I’ve always known that food can bring comfort in the most unexpected ways, but sometimes it takes a little reminder to acknowledge the power that food actually holds.
You know, like when I sat down at the small but famous H K Wonton Garden in New York’s Chinatown, and devoured an entire bowl of Chinese dumpling soup. I was transported immediately to Asia, back to the familiar streets of Singapore and felt for just a moment that I was with my family again.
Or the other time when I ordered an egg tart in Mandarin, when just a few words led to an exchange of money and the coveted tart, and then experienced the feelings of pleasure that overcome me as I bit into the rich, custardy tart, a dessert I used to eat often in my childhood.
It’s in these moments of bliss – brought about by a culinary experience and having memories triggered by familiar tastes and aromas – that I am reminded that we, as human beings, will always have memories tied to foods that we eat, and that food will always be a large part of us.
When I first started learning to bake in Argentina, one of the first recipes I tried was for scones – Juan’s mum’s scones to be precise.
She’d combine the ingredients for the dough and use two knives to cut the cold butter until no large chunks were left. She’d later toss out the dough onto the floured marble kitchen counter, on which she’d flatten it into a large round disk, before using the top of a round glass to cut out circles of dough. She would then place the dough circles on a greased baking tray, and into the oven they went, before coming out warm and grand and beautiful.
These were scones that Juan’s mum would make even when Juan and his brother Fran were just little boys – a regular after-school treat that they’d grab with gusto and bite greedily into. For Juan, these scones bring him the same type of comfort and memories that a bowl full of hot Chinese dumplings would bring me.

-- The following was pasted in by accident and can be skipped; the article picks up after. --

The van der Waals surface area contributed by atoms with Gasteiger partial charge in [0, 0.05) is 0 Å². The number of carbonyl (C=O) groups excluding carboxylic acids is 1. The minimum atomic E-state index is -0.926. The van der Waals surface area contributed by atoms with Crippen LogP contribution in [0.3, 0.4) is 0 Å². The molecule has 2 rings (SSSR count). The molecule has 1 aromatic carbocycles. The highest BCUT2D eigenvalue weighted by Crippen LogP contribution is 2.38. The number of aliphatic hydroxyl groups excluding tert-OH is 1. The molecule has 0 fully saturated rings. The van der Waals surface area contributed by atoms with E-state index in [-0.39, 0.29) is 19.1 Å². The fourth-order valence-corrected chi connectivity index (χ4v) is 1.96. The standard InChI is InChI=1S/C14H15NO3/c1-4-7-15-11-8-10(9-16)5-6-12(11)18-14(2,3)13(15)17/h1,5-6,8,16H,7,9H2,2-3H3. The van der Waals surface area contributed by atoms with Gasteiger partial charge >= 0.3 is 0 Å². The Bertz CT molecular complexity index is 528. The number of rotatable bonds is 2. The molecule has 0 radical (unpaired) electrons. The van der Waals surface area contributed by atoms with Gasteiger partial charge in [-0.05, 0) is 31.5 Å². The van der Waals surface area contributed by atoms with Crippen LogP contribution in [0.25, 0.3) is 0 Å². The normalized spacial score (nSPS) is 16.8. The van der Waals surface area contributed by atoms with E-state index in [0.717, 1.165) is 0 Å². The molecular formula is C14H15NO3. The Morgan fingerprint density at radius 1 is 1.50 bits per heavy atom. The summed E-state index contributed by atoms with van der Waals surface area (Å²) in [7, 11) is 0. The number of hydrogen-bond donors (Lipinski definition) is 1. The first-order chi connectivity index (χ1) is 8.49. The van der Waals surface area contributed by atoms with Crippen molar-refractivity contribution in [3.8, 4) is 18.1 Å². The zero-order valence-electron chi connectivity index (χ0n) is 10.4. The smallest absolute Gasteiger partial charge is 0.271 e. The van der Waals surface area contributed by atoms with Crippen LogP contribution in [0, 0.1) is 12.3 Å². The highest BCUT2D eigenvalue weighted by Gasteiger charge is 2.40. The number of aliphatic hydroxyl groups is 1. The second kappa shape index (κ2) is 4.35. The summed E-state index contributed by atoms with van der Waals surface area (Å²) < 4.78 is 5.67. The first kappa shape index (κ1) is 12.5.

However, when Juan was diagnosed with Celiac disease and we began removing gluten from our kitchen, I never thought that we’d be able to re-create the same kind of scones his mum used to make for him.
You see, it’s not often easy to get the right texture with gluten-free flours (for the very simple reason that gluten is what gives many baked goods the texture they have).
I made these gluten-free pumpkin scones last Thursday, the day before we headed to New York for a short weekend trip and to meet up with a lovely friend from our Mannheim exchange days.
I’d been wanting to try Laura’s scone recipe for a few weeks already, and given that I’d an unopened can of pumpkin puree sitting on my counter, I decided to give them a shot.
When Juan returned home from work that day, and bit into a scone, his eyes opened wide and the next few words really surprised me. “These scones taste just like my mum’s scones!”, he blurted out. Which was really a wonderful compliment indeed.
So I’m very happy to present these gluten-free pumpkin scones…which are so good, you won’t realize that there isn’t any gluten in them!
Crumbly, moist gluten-free pumpkin scones that are just the hint of sweet with the distinct taste of pumpkin.
- 1 1/2 cups of gluten-free flour blend
- 1/2 cup of sugar
- 3 teaspoons of baking powder
- 1/2 teaspoon of salt
- 6 tablespoons of frozen unsalted butter
- 1/2 cup of pumpkin puree
- 1 large egg
- 1 tablespoon of milk
- 1 tablespoon of plain yogurt
- Pre-heat oven to 425 deg Fahrenheit (218 deg Celsius) and line a baking sheet with parchment paper
- In a medium bowl, combine gluten-free flour with sugar, baking powder and salt, then mix well.
- Grate frozen butter using a cheese grater into the dry ingredients, then mix gently with your fingers until there are no more large chunks left
- In a large bowl, mix together pumpkin puree, egg, milk and yogurt until well combined
- Slowly add in the dry ingredients, stirring until just you get a homogeneous dough, but do not over stir
- Remove dough onto a lighted flour surface (make sure you use gluten-free flour) and form a round disk
- Cut dough into 6 equal triangles and place triangles on prepared baking sheet, making sure that each triangle has plenty of space around it (the dough will expand)
- Bake dough for 14 to 16 minutes or until edges turn golden brown and a tooth pick inserted in the middle of the scones comes out clean
- Serve scones warm with whipped cream, maple syrup, or eat them plain!
Barely adapted from: Laura Fuentes